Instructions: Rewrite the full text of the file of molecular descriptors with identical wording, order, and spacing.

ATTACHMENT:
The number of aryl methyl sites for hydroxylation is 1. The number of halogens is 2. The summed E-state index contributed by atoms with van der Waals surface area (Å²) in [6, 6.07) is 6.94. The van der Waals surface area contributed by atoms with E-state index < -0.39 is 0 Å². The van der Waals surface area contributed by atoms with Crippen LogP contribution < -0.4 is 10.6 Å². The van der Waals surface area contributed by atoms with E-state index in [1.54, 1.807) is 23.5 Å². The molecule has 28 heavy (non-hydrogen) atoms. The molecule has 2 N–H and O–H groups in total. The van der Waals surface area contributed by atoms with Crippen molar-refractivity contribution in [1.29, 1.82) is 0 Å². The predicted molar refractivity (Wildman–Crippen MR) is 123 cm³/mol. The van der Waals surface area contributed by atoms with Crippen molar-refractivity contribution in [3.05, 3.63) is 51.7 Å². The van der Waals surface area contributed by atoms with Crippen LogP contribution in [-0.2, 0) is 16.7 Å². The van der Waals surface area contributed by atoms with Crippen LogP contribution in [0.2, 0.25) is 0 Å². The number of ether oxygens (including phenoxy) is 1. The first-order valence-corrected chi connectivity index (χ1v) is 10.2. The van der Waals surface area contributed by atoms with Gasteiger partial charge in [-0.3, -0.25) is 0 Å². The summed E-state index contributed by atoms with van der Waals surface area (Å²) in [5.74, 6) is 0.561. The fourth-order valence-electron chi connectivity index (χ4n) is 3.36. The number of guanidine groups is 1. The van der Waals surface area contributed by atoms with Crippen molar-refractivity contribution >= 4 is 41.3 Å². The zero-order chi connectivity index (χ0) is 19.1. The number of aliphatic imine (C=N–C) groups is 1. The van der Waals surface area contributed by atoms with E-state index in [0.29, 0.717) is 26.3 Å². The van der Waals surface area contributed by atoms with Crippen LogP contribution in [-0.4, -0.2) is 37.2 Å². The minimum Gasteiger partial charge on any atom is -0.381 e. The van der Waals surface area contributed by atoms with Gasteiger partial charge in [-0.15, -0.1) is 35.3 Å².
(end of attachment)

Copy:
The number of aryl methyl sites for hydroxylation is 1. The number of halogens is 2. The summed E-state index contributed by atoms with van der Waals surface area (Å²) in [6, 6.07) is 6.94. The van der Waals surface area contributed by atoms with E-state index < -0.39 is 0 Å². The van der Waals surface area contributed by atoms with Crippen LogP contribution < -0.4 is 10.6 Å². The van der Waals surface area contributed by atoms with E-state index in [1.54, 1.807) is 23.5 Å². The molecule has 28 heavy (non-hydrogen) atoms. The molecule has 2 N–H and O–H groups in total. The van der Waals surface area contributed by atoms with Crippen molar-refractivity contribution in [1.29, 1.82) is 0 Å². The predicted molar refractivity (Wildman–Crippen MR) is 123 cm³/mol. The van der Waals surface area contributed by atoms with Crippen molar-refractivity contribution in [3.05, 3.63) is 51.7 Å². The van der Waals surface area contributed by atoms with Crippen LogP contribution in [-0.2, 0) is 16.7 Å². The van der Waals surface area contributed by atoms with Crippen LogP contribution in [0.2, 0.25) is 0 Å². The number of ether oxygens (including phenoxy) is 1. The first-order valence-corrected chi connectivity index (χ1v) is 10.2. The van der Waals surface area contributed by atoms with Gasteiger partial charge in [-0.3, -0.25) is 0 Å². The summed E-state index contributed by atoms with van der Waals surface area (Å²) in [5.74, 6) is 0.561. The fourth-order valence-electron chi connectivity index (χ4n) is 3.36. The number of guanidine groups is 1. The van der Waals surface area contributed by atoms with Crippen molar-refractivity contribution >= 4 is 41.3 Å². The zero-order chi connectivity index (χ0) is 19.1. The number of aliphatic imine (C=N–C) groups is 1. The van der Waals surface area contributed by atoms with E-state index in [0.29, 0.717) is 26.3 Å². The van der Waals surface area contributed by atoms with Crippen LogP contribution in [-0.4, -0.2) is 37.2 Å². The minimum Gasteiger partial charge on any atom is -0.381 e. The van der Waals surface area contributed by atoms with Gasteiger partial charge in [-0.15, -0.1) is 35.3 Å².